Linked by Thom Holwerda on Thu 17th Feb 2011 20:33 UTC, submitted by Radio
Windows Well, well, well. We all know Apple's App Store policies are incompatible with the GPL, and as such, software using this license can't be distributed in the App Store. So, what about Microsoft's Windows Phone 7 Marketplace? Well, whereas the App Store doesn't specifically mention the GPL (Apple's terms are simply incompatible), Microsoft drops the pretence and simply bans GPL and GPL-esque licenses outright.
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RE[4]: Solution?
by james_parker on Thu 17th Feb 2011 23:15 UTC in reply to "RE[3]: Solution?"
james_parker
Member since:
2005-06-29

How is it a burden?

Microsoft could accept the source code from the upstream provider, check that it compiles & runs properly, put the source code on a separate server and the binary DRM'd installable app in the app store (thereby being fuuly compliant with the GPLv3 license requirements), and provide their WP7 users with more free choice for almost no cost to Microsoft.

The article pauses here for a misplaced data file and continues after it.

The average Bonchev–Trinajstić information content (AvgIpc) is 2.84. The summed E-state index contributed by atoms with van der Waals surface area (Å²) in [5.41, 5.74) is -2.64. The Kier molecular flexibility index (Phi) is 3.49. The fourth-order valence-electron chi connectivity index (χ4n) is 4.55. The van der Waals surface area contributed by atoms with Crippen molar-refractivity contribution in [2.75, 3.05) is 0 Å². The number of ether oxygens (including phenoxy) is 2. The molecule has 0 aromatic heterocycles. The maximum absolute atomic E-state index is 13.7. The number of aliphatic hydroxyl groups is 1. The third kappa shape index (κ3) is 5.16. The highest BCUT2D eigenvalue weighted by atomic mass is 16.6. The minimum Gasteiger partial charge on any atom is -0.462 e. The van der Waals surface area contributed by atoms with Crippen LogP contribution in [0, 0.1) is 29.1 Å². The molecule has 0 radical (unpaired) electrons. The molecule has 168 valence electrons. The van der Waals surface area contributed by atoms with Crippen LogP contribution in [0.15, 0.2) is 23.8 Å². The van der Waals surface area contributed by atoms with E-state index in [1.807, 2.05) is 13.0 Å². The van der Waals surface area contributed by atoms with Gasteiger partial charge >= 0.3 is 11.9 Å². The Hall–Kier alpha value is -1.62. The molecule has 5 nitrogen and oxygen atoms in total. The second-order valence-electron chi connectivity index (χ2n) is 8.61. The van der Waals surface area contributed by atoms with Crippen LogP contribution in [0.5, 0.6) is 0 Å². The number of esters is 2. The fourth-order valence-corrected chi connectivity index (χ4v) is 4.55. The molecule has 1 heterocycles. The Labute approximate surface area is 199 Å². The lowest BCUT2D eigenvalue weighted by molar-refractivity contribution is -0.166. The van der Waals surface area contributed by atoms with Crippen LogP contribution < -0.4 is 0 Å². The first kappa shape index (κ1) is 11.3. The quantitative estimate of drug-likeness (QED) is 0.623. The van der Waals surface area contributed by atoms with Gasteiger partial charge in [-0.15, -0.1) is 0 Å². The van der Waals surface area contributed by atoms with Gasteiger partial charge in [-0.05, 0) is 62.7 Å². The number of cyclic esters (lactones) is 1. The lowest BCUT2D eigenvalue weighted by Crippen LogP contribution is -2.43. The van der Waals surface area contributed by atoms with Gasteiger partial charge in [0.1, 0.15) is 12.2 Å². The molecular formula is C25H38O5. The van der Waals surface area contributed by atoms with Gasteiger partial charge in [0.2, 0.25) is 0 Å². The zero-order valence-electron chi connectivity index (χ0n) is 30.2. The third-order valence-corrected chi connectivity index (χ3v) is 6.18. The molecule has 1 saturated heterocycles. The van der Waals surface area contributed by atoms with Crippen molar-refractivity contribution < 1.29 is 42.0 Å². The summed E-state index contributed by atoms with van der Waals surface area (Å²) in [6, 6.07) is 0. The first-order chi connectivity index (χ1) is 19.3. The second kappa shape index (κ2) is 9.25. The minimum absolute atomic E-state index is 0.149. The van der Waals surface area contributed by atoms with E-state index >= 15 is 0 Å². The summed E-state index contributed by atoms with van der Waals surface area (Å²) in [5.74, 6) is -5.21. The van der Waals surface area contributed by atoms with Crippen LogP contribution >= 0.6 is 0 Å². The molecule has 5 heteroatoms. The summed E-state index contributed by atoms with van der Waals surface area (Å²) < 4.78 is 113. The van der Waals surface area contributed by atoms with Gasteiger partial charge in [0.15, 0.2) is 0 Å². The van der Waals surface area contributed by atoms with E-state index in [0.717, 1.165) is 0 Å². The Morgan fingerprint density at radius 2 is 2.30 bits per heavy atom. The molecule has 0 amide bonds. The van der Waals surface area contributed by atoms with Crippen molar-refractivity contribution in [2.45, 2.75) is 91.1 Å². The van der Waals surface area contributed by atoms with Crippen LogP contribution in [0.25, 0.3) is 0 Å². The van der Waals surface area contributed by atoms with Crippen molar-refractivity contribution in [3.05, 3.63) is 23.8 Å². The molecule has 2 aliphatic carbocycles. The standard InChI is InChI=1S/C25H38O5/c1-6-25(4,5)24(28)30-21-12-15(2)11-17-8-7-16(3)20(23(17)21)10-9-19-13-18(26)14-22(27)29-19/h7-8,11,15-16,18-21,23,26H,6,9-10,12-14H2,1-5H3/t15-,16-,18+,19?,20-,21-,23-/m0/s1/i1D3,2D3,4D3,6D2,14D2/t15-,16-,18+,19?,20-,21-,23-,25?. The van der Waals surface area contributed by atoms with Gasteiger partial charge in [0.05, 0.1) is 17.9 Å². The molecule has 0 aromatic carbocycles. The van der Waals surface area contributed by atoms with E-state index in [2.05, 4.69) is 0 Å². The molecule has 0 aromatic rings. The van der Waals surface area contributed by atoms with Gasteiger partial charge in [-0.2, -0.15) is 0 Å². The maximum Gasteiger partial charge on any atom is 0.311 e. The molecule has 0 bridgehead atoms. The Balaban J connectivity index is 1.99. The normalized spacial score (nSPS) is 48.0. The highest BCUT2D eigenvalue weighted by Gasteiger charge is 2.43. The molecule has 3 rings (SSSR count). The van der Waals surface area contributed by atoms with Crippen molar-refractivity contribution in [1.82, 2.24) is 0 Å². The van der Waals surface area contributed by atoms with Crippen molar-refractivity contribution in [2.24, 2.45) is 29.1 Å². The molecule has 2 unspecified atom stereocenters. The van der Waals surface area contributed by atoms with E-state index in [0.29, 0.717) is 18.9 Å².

This is a lot easier than a commercial third party app, where Microsoft has to work out revenue sharing with the provider.


Revenue sharing decisions are made by non-engineers, and in most cases will be boiler-plate.

This would add:

1) The need to identify which products required/offered source code to be publicly available.

2) Creating a process for uploading, backing up, and downloading the source code.

3) If there were a step to verify that the source matched the binaries, engineers would be required to obtain the tool chain and libraries needed to re-create the environment in which the original binaries were created.

This is effort. This requires that distributors adapt their processes to the provider, rather than set terms that the provider must meet. This is a cost to the distributor, one which a distributor can reasonably object to taking on.

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